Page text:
Understanding the Social Value Act for better bids …

The Social Value Act 2012 was established in part to help understand the difference between a contracts cost and a contracts value and to encourage greater collaboration between voluntary, community and private sectors.

Bid responses for public sector work can be greatly improved by a through understanding of and addressing the concepts of the act. Waste and recycling company Veolia Environment Services have recently released a new and useful youtube video explaining the Social Value Act from their perspective

Also, from – Towards New Innovative Collaborations

The Social Value Act 2012 introduces social benefits into public procurement of private services. It requires local authorities and other commissioners of public services to consider how their services can benefit people living in the local community. Under this legislation, local authority procurers must now consider how they can improve the social impact of their public service contracts before they start the procurement process.  More…

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Construction CSR Makeover: can construction learn from Patagonia?


CSR and Transparency seem to be linked buzz words in the world of sustainability at the moment.

Fuelled perhaps by an increase in CSR generally, a growing awareness of social media ‘whistleblowing’, the potential of the Social Value Act and a desire to improve or differentiate sustainability offering in bids and delivery on contracts.

Our Green Vison tweetchat last night concluded construction is ready for and in need of a CSR make over. But where to start? One of the suggestions was to listen to and learn from other sectors.

As if on cue, this  morning I was aleretd to Patagonia’s Footprint Chronicles update.  A grand example of merging CSR, Supply Chain Management, Transparency, Storytelling and using social media to stitch it all together

For our tenth season we have completly revamped the Footprint Chronicles to show a world map of every factory that makes Patagonia clothing and gear, profiles of the social and environmental of key suppliers and fabric mills and profiles of key  independent partners who vet  social and environmental practices throughout our supply chain

The Footprint Chronicles® examines Patagonia’s life and habits as a company. The goal is to use transparency about our supply chain to help us reduce our adverse social and environmental impacts – and on an industrial scale. We’ve been in business long enough to know that when we can reduce or eliminate a harm, other businesses will be eager to follow suit.

View the map 

A great place to start learning where CSR in Construction can go …

Indications that this is possible are emerging. With similar end game intentions, our own constructco2 which maps construction phase carbon emissions, transport and the project supply chain foorprint and Sourcemap a crowdsourced directory of product supply chains and carbon footprints – see for example CITRIS Builing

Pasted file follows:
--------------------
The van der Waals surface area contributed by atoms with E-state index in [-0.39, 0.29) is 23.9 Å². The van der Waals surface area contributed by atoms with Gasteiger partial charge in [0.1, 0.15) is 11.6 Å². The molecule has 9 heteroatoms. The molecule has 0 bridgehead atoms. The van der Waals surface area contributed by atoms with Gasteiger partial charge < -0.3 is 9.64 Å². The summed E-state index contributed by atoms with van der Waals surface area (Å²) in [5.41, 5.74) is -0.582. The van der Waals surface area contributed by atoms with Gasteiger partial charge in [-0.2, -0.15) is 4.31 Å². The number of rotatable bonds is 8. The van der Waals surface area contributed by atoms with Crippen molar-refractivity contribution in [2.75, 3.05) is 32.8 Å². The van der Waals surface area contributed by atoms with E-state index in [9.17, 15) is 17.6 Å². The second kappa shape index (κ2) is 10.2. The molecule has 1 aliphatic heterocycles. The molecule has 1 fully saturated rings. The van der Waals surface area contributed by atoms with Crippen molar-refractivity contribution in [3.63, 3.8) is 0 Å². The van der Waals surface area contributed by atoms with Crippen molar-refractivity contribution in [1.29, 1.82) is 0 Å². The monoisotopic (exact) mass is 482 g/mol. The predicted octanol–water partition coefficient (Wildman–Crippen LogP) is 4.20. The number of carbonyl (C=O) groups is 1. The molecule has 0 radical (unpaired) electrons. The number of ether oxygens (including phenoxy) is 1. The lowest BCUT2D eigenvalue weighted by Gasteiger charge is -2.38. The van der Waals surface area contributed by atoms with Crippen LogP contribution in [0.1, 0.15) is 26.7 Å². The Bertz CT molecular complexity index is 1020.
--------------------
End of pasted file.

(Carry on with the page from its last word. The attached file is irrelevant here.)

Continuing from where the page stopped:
Your comments are most welcome, engage in the CSR debates on twitter @fairsnape or get in touch to discuss further.  We are helping many construction organisations measure their carbons and re-evaluate their approach to CSR.

Social Value Act, CSR and Construction

Could the Social Value Act 2012 which came into being earlier this year have profound implications on construction procurement and on construction’s approach to Corporate Social Responsibility?

Indications are that it will.

The Social Value Act requires local authorities, when entering into public procurement contracts, to give greater consideration to economic, social or environmental wellbeing during the procurement stage.

(3) The authority must consider—

(a) how what is proposed to be procured might improve the economic, social and environmental well-being of the relevant area, and

(b) how, in conducting the process of procurement, it might act with a view to securing that improvement.

This will require the authority to pre-determine social value expected, along with measures and targets for both the project procurement and delivery. Raising the game on construction understanding of Social Value and CSR.

In response, bids will clearly demonstrate how social value will be created and delivered (as a result of selection to the project). We could (will?) see more weighting and scores afforded to social value issues making ‘soft’ issues ever more competitive.

What are currently seen as innovative differentiators could well become the norm and common place (such as free fruit in site canteens, free whole person health checks for operatives, demonstrating localism through mapping carbons of site travel etc)

Construction can have a huge influence and impact on social value and social wealth, through employment, transport, material purchase, SME procurement, environmental and social impacts … and more. With a little rethinking those impacts, often seen as negative, can deliver real positive value.

Construction, and built environment CSR strategies and performance will need to become ever more important, more strategic and more informed. At one level demonstrating a coherent approach to social value and at another as a competitive differentiator.

Hence now, as ever, is the best time to ensure that CSR approaches are robust, realistic and aligned with staff client and society expectations.

If you are interested in the growing debate on the impact of the Social Value Act and CSR in construction, please join me on twitter @fairsnape, using the #socialvalueact hashtag. You can also comment below and or subscribe to this blog or get in touch to discuss wider CSR and Bidding support.

We have a planned CSR in Construction Tweetchat scheduled for the 18th June where we will be debating, over twitter, the impact of the Social Value Act. (Using hashtag #GVischat)